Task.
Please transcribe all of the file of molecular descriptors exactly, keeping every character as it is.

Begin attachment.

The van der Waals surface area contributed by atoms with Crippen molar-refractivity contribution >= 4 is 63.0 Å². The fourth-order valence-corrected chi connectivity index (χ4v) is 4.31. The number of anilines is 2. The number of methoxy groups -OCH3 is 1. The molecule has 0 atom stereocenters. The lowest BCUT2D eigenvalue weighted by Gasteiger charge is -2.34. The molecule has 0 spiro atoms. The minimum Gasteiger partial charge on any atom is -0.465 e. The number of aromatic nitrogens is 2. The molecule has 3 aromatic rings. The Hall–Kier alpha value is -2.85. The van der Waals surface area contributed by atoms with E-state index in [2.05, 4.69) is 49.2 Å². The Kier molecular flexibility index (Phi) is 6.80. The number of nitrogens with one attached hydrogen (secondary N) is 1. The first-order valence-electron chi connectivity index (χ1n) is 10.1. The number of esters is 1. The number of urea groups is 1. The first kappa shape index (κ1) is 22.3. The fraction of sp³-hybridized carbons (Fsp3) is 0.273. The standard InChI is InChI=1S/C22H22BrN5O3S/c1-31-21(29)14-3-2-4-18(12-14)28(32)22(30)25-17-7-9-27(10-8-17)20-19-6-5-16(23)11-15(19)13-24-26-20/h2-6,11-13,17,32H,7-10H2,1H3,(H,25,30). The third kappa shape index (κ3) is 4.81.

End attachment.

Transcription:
The van der Waals surface area contributed by atoms with Crippen molar-refractivity contribution >= 4 is 63.0 Å². The fourth-order valence-corrected chi connectivity index (χ4v) is 4.31. The number of anilines is 2. The number of methoxy groups -OCH3 is 1. The molecule has 0 atom stereocenters. The lowest BCUT2D eigenvalue weighted by Gasteiger charge is -2.34. The molecule has 0 spiro atoms. The minimum Gasteiger partial charge on any atom is -0.465 e. The number of aromatic nitrogens is 2. The molecule has 3 aromatic rings. The Hall–Kier alpha value is -2.85. The van der Waals surface area contributed by atoms with E-state index in [2.05, 4.69) is 49.2 Å². The Kier molecular flexibility index (Phi) is 6.80. The number of nitrogens with one attached hydrogen (secondary N) is 1. The first-order valence-electron chi connectivity index (χ1n) is 10.1. The number of esters is 1. The number of urea groups is 1. The first kappa shape index (κ1) is 22.3. The fraction of sp³-hybridized carbons (Fsp3) is 0.273. The standard InChI is InChI=1S/C22H22BrN5O3S/c1-31-21(29)14-3-2-4-18(12-14)28(32)22(30)25-17-7-9-27(10-8-17)20-19-6-5-16(23)11-15(19)13-24-26-20/h2-6,11-13,17,32H,7-10H2,1H3,(H,25,30). The third kappa shape index (κ3) is 4.81.